Feeds:
Posts
Comments

Posts Tagged ‘Dave Chappelle’

Bradley Cooper, Lady Gaga

“A STAR IS BORN”  My rating: B

135 minutes | MPAA rating: R

Lady Gaga (Stefani Joanne Angelina Germanotta) has been a major star for almost a decade now, but even if you’d never heard of her, “A Star Is Born” would confirm that there is indeed a new comet in the heavens.

She’s really, really good.

This is the third remake of the original show-biz love story (after the 1937 original with Janet Gaynor and Fredric March, the ’54 version with Judy Garland and James Mason, and the ’76 vehicle for Barbra Streisand and Kris Kristofferson). Though many of the details have been refreshed for this Bradley Cooper-directed effort, it’s still the story of a rising young performer’s romance with an older, established star who cannot handle it when her career eclipses his.

So don’t expect much new in the plot department.

But watching Gaga sink her teeth into her first major acting opportunity is thrilling. The woman who in her stage shows often relies on visual overkill here delivers a sensitive and carefully modulated performance that will likely result in an Oscar nomination. And what makes it even more remarkable is that hers is the less showy performance.  Her co-star, Cooper, gets the big chewy scenes (You want attention? Play a drunk.) yet Gaga is all you want to look at.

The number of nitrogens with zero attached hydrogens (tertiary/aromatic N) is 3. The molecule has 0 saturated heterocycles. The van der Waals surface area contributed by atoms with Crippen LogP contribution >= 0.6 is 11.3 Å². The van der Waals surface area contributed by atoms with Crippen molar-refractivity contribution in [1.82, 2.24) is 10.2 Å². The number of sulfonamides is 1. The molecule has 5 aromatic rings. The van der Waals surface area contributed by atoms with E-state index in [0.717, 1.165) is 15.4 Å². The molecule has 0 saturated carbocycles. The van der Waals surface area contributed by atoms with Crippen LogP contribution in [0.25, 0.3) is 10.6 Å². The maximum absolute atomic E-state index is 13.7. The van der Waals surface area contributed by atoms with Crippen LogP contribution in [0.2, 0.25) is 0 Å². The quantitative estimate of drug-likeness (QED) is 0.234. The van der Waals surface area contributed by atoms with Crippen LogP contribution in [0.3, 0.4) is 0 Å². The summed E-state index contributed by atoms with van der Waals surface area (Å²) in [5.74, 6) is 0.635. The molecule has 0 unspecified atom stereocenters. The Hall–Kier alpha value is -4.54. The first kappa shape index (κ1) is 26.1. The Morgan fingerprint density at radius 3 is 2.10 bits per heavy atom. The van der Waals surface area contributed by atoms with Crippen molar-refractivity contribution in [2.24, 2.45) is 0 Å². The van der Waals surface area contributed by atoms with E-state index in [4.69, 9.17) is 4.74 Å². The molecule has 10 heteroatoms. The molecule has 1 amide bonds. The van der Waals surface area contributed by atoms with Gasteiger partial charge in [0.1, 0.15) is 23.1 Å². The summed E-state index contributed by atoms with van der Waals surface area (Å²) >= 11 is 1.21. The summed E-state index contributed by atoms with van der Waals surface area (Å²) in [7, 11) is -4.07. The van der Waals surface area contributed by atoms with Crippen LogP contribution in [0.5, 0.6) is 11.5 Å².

Plus, the screenplay by Eric Roth, Will Fetters and Cooper perfectly nails its milieu of arena rock concerts, tour busses and messy hotel rooms. The plot may be familiar, but the setting has a life of its own.

Jackson Maine (Cooper) is a bearded, gravel-voiced star whose music ranges from folkie efforts to guitar-shredding Southern rock (something along the lines of Lynyrd Skynyrd/Marshall Tucker). He’s also a heavy drinker who gets itchy if he’s too long without a bottle in his hand.

Which is how Jackson ends up in a gay bar (they’ve got alcohol, right?) watching a drag show in which a waitress named Ally (Gaga) steals the spotlight with a spot-on Edith Piaf imitation. He’s impressed enough to go backstage to make her acquaintance.

It’s the start of a big-time romance.  Ally is flattered by the attention, but doesn’t think she’s pretty enough to be hobnobbing with a big star. (Interesting that Gaga, who in her earliest incarnations hid behind elaborate costumes, wigs and makeup, here goes through much of the film with almost no makeup at all).

She’s a songwriter and Jackson urges her to develop that talent.  In fact, after whisking her off to one of his stadium gigs in a far-flung city, he more or less drags her onstage to perform one of her compositions as a duet.  The audience goes ape (so will folks watching the movie) and before long the Ally show is in full swing with a fancy-pants manager/producer, an appearance on “SNL” and a Grammy nomination for best new artist.

(more…)

Advertisements

Read Full Post »